The U.S. is also the only democracy in the world where politicians are actively involved in manipulating the boundaries of electoral districts. Political gerrymandering has a long history in the U.S., but as Common Cause National Redistricting Director Kathay Feng pointedly put it, “In a democracy, voters should choose their politicians, not the other way around.”

In addition, federal election campaigns funded entirely by private money makes a mockery of the democratic process for electing public officials, while the “winner-take-all” system, which is not in the Constitution and therefore can be changed without a constitutional amendment, can easily be regarded as undemocratic under modern election law jurisprudence, as has correctly been pointed out by former Republican governor of Massachusetts, William Weld, and law professor Sanford Levinson.

In sum, there is no other democracy in the advanced industrialized world with the “undemocratic” features of the system of democracy found in the U.S., including its two-party system which severely limits public dialogue and debate among competing political views. Little surprise, therefore, why even the conservative weekly magazine The Economist has labeled the U.S. a “flawed democracy.” As a matter of fact, U.S. democracy does not even rank among the top 20 democracies in the Western world, according to the Democracy Index compiled by the Economist Intelligence Unit. The U.S. form of governance fits far more perfectly with that of classical oligarchy, although in the last four years, the country also had a leader who behaved more in tune with the traits of the tyrannical man outlined in Plato’s Republic.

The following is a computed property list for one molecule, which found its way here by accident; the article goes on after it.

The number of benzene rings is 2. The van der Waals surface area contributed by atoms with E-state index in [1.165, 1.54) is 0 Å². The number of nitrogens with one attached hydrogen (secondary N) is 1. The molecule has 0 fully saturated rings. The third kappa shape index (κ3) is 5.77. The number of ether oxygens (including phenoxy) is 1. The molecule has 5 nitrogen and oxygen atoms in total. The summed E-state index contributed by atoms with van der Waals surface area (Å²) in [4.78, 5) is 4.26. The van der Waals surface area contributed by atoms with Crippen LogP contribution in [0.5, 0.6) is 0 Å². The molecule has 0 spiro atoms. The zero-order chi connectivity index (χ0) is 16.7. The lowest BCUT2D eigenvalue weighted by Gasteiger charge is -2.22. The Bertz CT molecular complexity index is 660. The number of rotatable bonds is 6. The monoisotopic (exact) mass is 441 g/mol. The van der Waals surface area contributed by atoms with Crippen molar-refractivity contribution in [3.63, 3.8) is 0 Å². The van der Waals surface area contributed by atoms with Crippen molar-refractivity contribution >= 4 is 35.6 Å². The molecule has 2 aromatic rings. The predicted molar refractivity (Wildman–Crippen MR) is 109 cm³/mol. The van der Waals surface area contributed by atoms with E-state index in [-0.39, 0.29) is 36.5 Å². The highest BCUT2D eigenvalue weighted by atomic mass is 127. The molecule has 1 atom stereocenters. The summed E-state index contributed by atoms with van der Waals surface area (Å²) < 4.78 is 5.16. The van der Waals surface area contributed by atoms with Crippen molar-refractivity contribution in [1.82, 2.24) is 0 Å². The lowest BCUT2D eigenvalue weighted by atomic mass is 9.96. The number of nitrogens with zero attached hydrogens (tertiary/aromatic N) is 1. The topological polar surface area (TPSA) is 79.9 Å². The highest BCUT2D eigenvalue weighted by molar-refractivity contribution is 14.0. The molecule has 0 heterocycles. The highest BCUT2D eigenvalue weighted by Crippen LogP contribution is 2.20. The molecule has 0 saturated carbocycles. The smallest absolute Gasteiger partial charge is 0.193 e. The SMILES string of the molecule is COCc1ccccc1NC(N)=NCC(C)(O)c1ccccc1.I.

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The US Chose Endless War Over Pandemic Preparedness. Now We See The Effects


The United States of War – A Global History of America’s Endless Conflicts, from Columbus to the Islamic State. ISBN: 9780520300873

The United States has the longest record of war-fighting in modern history. Why that is the case is not a question that has an easy answer; suffice to say, however, that militarism and violence run like a red thread throughout U.S. political history, with enormous costs both for the domestic economy and the world at large, as a recently published book by David Vine makes plainly clear. In fact, the militarist mentality is strongly reinforced by the Trump administration in spite of the fact that the current president claims to have an aversion to “endless wars.” In this exclusive Truthout interview, Vine, a professor of anthropology at American University in Washington, D.C., addresses critical questions about U.S. war culture and Trump’s own contribution to the violence that has always been foundational to U.S. culture.

C.J. Polychroniou: Your latest book, The United States of War: A Global History of America’s Endless Conflicts, from Columbus to the Islamic State, is a detailed survey of the U.S.’s obsession with militarism and war. Have you come to a definite conclusion or explanation as to why the United States has been at war for about 225 of the 243 years since its independence?